Journal April 13-May 8--Virginia & Washington DC
April 13 Chincoteague, VA to Assateague, VA
Today a longtime dream of Ellie's was realized. We rode to Assateague Island, a wildlife refuge, and hiked back to where the wild ponies were to be found. By moving slowly and quietly, we were able to get quite close, and Ellie was even able to approach a few and touch them. We rode around the island, and enjoyed a beautiful beach for a while. The bike felt quite frisky without the usual load, and we returned to the motel where Patti prepared a meal that made us think of home for the first time since we started.
April 14 Assateague, VA to Tangier Island, VA
We rode hard into a headwind to make the 5:00 boat to Tangier Island, in the middle of Chesapeake Bay. This tiny community is isolated enough that the inhabitants, mostly fishermen and their families, have a distinct accent descended from Elizabethan English. Tiny streets and tidy houses, front docks stacked with crab traps. Our stay with Grace at the Sunset B&B was too brief, and the sunset memorable. Ellie and Henry made friends quickly, and so did Mom & Dad.
April 15 Tangier Island, VA to Westmoreland, VA
Up at 4:30 to catch a ride with a Mr. Charney, a fisherman, to Reedville on the western shore, the 6:30 sunrise was welcome warmth during the chilly crossing. At Reedville we detoured to enjoy a magnificent country breakfast at Margurite Slaughter's estate at Fleeton. Such hospitality is rare. Some rain only spiced up the nice ride to the State Park at Westmoreland, 45 miles, where we camped for the night and made some friends. Thanks to the crew at Nino's in Callao for a great lunch!
April 16 Westmoreland, VA to Fredricksburg, VA
The welcome and care we received from Susie and Bill at Advance Chiropractic was the reward for the effort of pushing against a headwind to get to Fredricksburg. This is History Land, where many presidents were born, signers of the Declaration of Independence lived, and important historic events took place. Beautiful country, friendly people.
April 17 Fredricksburg, VA to Washington, DC
A tailwind helped us to Mt. Vernon, where a bike path led into Washington, DC. What a beautiful 20-mile ride along the Potomac! Some sprinkles of rain hurried us along to Lucy Norman's home in the Northwest part of the city. We are pleased to be spending a few days in one spot for a change. We like this city. Ellie and Henry were full of questions as we passed one famous landmark after another. Sometimes they were full of answers, too; Henry told me all about the Bureau of Engraving as we passed the huge building housing it.
April 18 Washington, DC
With a whole day to sightsee and visit friends, we rode into downtown Washington early. Todd and Lynn and Meaghan from Falls Church and Patti's cousin, Patti Napolitano (who also kept an eye on our quad while we toured DC) met us at a cafe, and Aaron from Vermont was there, too. We went to the Air and Space Museum, and afterward, out on the Mall, the local NBC TV crew interviewed and filmed us. Janet Reno, the Attorney General, was out walking and came over to speak to us. We watched ourselves on the11:00 news.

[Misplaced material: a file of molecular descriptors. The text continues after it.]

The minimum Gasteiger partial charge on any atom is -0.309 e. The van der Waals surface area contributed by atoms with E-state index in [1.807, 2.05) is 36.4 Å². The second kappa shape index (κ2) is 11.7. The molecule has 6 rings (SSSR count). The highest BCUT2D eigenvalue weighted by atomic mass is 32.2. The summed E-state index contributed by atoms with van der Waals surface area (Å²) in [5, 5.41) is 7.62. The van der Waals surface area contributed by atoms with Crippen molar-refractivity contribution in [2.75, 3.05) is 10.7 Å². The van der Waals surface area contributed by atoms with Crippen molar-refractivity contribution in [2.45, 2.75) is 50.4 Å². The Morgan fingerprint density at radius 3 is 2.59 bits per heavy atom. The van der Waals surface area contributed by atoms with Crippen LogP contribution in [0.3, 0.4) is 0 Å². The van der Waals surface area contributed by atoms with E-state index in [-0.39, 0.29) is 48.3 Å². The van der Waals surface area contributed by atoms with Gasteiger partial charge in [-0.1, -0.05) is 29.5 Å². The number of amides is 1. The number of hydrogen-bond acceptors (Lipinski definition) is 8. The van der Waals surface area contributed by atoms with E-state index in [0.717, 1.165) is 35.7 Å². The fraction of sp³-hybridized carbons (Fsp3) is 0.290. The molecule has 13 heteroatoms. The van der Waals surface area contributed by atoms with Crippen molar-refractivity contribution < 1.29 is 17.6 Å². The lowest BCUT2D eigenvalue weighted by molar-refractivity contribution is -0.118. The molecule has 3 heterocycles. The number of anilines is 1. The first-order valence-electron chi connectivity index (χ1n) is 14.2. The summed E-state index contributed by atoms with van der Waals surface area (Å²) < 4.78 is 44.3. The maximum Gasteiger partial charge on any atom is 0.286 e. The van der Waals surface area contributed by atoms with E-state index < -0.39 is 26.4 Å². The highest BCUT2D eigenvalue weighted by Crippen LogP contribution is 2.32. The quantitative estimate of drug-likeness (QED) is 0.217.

April 19 Washington, DC
While the rest of the family went to see the sights in Washington DC, Billy stayed at Lucy's to get the computer straightened out and do some writing. This city is lovely, with all the huge buildings and monuments and parks. A short way from downtown, many of the neighborhoods are in poor condition and the streets are not free of drugs and crime. It isn't a cycling-friendly town, but we like it just the same. Since Timmy visited the Air and Space Museum, when we put him in his helmet and seat belt, he pretends he is a "SPACE MAN!" Our hostess Lucy Norman really knows how to treat guests. We felt both pampered and at home during this, our longest stay of the trip.
April 20 Washington, DC to Fredricksburg, VA
Today's ride from Washington to Mount Vernon along the bike path was slow but pleasant. From there to Fredericksburg was hilly and long. We got a ride the last few miles from a roofer with a truck, in order to avoid riding in the dark. Susie at Advance Chiropractic made sure we had a room and a meal. The roads here lack shoulders for the most part, and the traffic has been dense. We are looking forward to some back roads and the Blue Ridge Parkway.
April 21 Fredricksburg, VA to Richmond, VA
We spoke with a fellow at breakfast for a few minutes before realizing that it was Randy Zaretski, a high school classmate of Billy's from Troy, NY, on his way back from a Florida vacation. Hi, Randy!
Rain on the road from Fredericksburg to Lynchburg persuaded us to hitch a ride with Preston, an interesting man with a big heart. We don't like the IDEA of accepting rides in trucks, but the actual RIDING is not bad! Today it put us at our destination in time to enjoy the company of the Winyard family, David & Traci & David Charles & Audrey. Billy met them through the Internet, and they are the only other folks we know with a Quad. They are homeschoolers who made us feel right at home, helped us with the computer, and provided great food and conversation. The kids hit it off and were like old friends in a minute. Their Santana Quad is new and beautiful.
April 22 Richmond, VA to Crozier, VA
A big day. We got two whole families out onto two Quads by 9:15, and rolled down the road toward Dr. Mike Wild's chiropractic office. It was 24 miles through the neighborhoods and downtown of Richmond. David and Traci knew a lot about the local history, which is mostly Civil War history, and showed us the old battlefield hospital and some other spots. We rode down Monument Avenue, with its huge statues of Robert E. Lee, "Stonewall Jackson, Jefferson Davis, and J.E.B. Stuart. Jackson and Stuart, both battlefield casualties, face north, while Lee faces his beloved South.